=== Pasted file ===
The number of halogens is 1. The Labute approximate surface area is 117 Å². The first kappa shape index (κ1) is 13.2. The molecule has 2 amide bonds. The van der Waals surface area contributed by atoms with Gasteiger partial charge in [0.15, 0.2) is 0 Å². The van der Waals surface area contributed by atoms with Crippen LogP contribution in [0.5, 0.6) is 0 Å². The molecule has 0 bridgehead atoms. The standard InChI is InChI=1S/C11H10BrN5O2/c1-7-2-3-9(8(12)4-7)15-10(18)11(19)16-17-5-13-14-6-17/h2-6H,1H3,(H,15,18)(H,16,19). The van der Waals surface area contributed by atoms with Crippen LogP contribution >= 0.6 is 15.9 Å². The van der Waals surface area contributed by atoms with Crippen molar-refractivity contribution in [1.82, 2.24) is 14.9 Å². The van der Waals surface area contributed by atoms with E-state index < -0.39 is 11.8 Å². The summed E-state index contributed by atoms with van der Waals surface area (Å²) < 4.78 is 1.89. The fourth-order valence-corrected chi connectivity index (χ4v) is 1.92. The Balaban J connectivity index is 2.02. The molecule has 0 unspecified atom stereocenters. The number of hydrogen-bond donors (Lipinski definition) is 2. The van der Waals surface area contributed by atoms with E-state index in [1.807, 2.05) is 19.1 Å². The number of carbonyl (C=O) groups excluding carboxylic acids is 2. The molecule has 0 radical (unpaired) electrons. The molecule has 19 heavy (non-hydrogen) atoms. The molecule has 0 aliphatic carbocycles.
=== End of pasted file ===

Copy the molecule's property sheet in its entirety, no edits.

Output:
The number of halogens is 1. The Labute approximate surface area is 117 Å². The first kappa shape index (κ1) is 13.2. The molecule has 2 amide bonds. The van der Waals surface area contributed by atoms with Gasteiger partial charge in [0.15, 0.2) is 0 Å². The van der Waals surface area contributed by atoms with Crippen LogP contribution in [0.5, 0.6) is 0 Å². The molecule has 0 bridgehead atoms. The standard InChI is InChI=1S/C11H10BrN5O2/c1-7-2-3-9(8(12)4-7)15-10(18)11(19)16-17-5-13-14-6-17/h2-6H,1H3,(H,15,18)(H,16,19). The van der Waals surface area contributed by atoms with Crippen LogP contribution >= 0.6 is 15.9 Å². The van der Waals surface area contributed by atoms with Crippen molar-refractivity contribution in [1.82, 2.24) is 14.9 Å². The van der Waals surface area contributed by atoms with E-state index < -0.39 is 11.8 Å². The summed E-state index contributed by atoms with van der Waals surface area (Å²) < 4.78 is 1.89. The fourth-order valence-corrected chi connectivity index (χ4v) is 1.92. The Balaban J connectivity index is 2.02. The molecule has 0 unspecified atom stereocenters. The number of hydrogen-bond donors (Lipinski definition) is 2. The van der Waals surface area contributed by atoms with E-state index in [1.807, 2.05) is 19.1 Å². The number of carbonyl (C=O) groups excluding carboxylic acids is 2. The molecule has 0 radical (unpaired) electrons. The molecule has 19 heavy (non-hydrogen) atoms. The molecule has 0 aliphatic carbocycles.